Wisconsin-Spencer Lecture Series
Tuesdays @ 3:00 – 4:00 pm
220 Teacher Education Building (unless noted)
All lectures free and open to the public. Light refreshments served at most events.
Tuesday May 6, 2008
"The Educational Science Reform Act" and "No Child Left Behind" (NCLB): Prescriptions for the Classroom
Brian Zoellner (PhD candidate in Curriculum and Instruction). The scientifically based research requirements of NCLB and the Education Sciences Reform Act have been controversial within the educational research community. Brian Zoellner will shed light on this controversy in sharing his analysis of artifacts, such as press reports, hearings and federal documents, in order to understand the context, motivations, and rationales behind these policies.
Tuesday April 15, 2008
Panel Discussion: Career Options for Researchers
Panel Members: Maria Bundy, Education Advisor to Governor Jim Doyle, Lana Nenide, Graduate of Education Psychology, Professional Development/Resource Coordinator for the Wisconsin Alliance for Infant Mental Health, and Cathy Caro-Bruce, Consultant for the Wisconsin Department of Public Instruction, Title I and School Support.
This panel features researchers who are working outside of academia to advise education practice and policy in non-traditional careers in education. They will outline their professional trajectories and discuss how they use their expertise in their current roles to influence education at the state and local levels.
Tuesday, April 1, 2008
Surviving and Thriving as a Social Justice Leader in K-12 Education
Deborah Hoffman, PhD candidate in Educational Leadership and Policy Analysis, will discuss her dissertation research on principal leadership and social justice. Using her own experience for reflection, she employs autoethnographic methods to explore the following research questions: How does a principal lead for social justice? How does a principal simultaneously learn about and lead for social justice? What contradictions arise in social justice leadership, and how should a principal respond to these contradictions?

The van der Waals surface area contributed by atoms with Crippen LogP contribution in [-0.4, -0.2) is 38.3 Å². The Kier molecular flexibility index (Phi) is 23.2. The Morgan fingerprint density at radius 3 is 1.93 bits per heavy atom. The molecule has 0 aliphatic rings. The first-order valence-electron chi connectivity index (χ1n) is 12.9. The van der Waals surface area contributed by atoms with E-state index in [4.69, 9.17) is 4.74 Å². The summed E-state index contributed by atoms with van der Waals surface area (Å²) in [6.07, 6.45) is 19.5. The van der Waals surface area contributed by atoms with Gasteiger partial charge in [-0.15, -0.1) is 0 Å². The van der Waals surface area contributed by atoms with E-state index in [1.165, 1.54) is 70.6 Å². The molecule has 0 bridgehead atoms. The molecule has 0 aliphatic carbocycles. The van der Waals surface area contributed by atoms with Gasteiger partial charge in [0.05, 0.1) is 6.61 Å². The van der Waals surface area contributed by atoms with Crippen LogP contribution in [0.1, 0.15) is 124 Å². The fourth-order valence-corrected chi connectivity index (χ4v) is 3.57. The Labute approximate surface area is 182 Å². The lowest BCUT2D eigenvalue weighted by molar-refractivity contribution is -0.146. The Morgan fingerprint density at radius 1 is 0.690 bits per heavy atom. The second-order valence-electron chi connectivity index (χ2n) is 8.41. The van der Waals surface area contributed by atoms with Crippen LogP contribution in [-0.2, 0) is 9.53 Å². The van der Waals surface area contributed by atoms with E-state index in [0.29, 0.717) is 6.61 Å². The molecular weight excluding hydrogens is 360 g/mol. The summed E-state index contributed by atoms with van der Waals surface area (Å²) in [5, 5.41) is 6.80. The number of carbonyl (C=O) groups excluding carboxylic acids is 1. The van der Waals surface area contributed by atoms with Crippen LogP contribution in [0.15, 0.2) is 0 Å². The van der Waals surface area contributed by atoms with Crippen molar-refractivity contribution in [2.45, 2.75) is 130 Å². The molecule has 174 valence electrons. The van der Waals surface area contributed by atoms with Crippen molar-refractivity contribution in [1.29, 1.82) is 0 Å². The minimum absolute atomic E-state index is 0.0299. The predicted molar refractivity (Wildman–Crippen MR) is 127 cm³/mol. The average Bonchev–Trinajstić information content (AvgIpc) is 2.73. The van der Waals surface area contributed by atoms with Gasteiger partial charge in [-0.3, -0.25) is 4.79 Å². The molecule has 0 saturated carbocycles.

Tuesday, March 4, 2008
"Fresh from the Field: Tips on Finding Funding, Conducting Fieldwork (with family), and Finally Writing"
Kristy Kelly and Sarah Roberts, PhD candidates, will present their journey through the maze of funding, fieldwork, and writing...all while parenting. It can be done! This promises to be an informative lecture for all doctoral candidates as they plot their own journeys.
Thursday, February 21, 2008 and Tuesday, February 26, 2008
Information Session—Wisconsin Doctoral Research Program
12:00pm – 1:00pm
259 Educational Sciences Building
The Wisconsin Doctoral Research Program (DRP) is a carefully designed and mentored program for graduate students seeking careers that will emphasize research. The program provides its students with a cross-department community, multiple research perspectives, and a DRP cross-disciplinary seminar including lecture series participation.
School of Education first and second year Doctoral Graduate students are invited to attend one of two admissions information sessions for the DRP on the dates shown above.
Tuesday, February 19, 2008
Experiencing it First Hand: Playing with Epistemic Game Engines
David Hatfield, PhD candidate, will discuss epistemic games as one approach to creating educational games. They give players skills that transfer beyond the game world by helping young people become fluent in valuable social practices. Through role-playing, players learn to become--and think like-- engineers, journalists, and other professionals. This talk looks at how the technologies enhancing these games, the epistemic game engines, encode key aspects of a professional practicum and help young people learn through participation.
Tuesday, February 5, 2008
The Importance of Cultural and Social Capital During Special Education Home-School Interactions
Dr. Audrey Trainor, The Department of Rehabilitative Psychology and Special Education will discuss concerns about access to the general education curriculum, inclusive classrooms, and disproportionality that have been at the fore of education research regarding students with disabilities for over three decades. Interactions between parents and school personnel play an important role in disability identification and service provision for youth who struggle in school.